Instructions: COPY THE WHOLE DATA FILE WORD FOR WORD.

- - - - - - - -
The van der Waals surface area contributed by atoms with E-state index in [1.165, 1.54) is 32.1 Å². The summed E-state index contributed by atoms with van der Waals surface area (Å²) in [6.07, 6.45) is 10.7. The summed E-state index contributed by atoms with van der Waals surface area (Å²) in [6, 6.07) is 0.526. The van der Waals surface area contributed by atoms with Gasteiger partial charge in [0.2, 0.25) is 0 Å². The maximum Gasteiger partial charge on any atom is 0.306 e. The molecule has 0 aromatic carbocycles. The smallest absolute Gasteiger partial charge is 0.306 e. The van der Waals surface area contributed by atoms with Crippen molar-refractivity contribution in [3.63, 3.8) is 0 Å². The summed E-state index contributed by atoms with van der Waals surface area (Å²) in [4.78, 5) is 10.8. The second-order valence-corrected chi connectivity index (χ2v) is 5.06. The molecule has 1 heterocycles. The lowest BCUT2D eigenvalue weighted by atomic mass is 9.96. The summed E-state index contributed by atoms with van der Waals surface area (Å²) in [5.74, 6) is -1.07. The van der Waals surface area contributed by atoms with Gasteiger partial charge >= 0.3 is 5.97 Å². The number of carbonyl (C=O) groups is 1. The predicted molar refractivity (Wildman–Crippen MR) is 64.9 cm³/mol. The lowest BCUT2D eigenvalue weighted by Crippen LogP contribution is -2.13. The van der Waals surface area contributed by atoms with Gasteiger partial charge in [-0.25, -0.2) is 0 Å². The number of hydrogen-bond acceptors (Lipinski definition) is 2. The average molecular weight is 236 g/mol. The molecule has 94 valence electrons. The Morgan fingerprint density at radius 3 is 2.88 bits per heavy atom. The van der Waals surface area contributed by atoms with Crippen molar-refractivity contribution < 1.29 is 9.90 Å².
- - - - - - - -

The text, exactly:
The van der Waals surface area contributed by atoms with E-state index in [1.165, 1.54) is 32.1 Å². The summed E-state index contributed by atoms with van der Waals surface area (Å²) in [6.07, 6.45) is 10.7. The summed E-state index contributed by atoms with van der Waals surface area (Å²) in [6, 6.07) is 0.526. The van der Waals surface area contributed by atoms with Gasteiger partial charge in [0.2, 0.25) is 0 Å². The maximum Gasteiger partial charge on any atom is 0.306 e. The molecule has 0 aromatic carbocycles. The smallest absolute Gasteiger partial charge is 0.306 e. The van der Waals surface area contributed by atoms with Crippen molar-refractivity contribution in [3.63, 3.8) is 0 Å². The summed E-state index contributed by atoms with van der Waals surface area (Å²) in [4.78, 5) is 10.8. The second-order valence-corrected chi connectivity index (χ2v) is 5.06. The molecule has 1 heterocycles. The lowest BCUT2D eigenvalue weighted by atomic mass is 9.96. The summed E-state index contributed by atoms with van der Waals surface area (Å²) in [5.74, 6) is -1.07. The van der Waals surface area contributed by atoms with Gasteiger partial charge >= 0.3 is 5.97 Å². The number of carbonyl (C=O) groups is 1. The predicted molar refractivity (Wildman–Crippen MR) is 64.9 cm³/mol. The lowest BCUT2D eigenvalue weighted by Crippen LogP contribution is -2.13. The van der Waals surface area contributed by atoms with Gasteiger partial charge in [-0.25, -0.2) is 0 Å². The number of hydrogen-bond acceptors (Lipinski definition) is 2. The average molecular weight is 236 g/mol. The molecule has 94 valence electrons. The Morgan fingerprint density at radius 3 is 2.88 bits per heavy atom. The van der Waals surface area contributed by atoms with Crippen molar-refractivity contribution < 1.29 is 9.90 Å².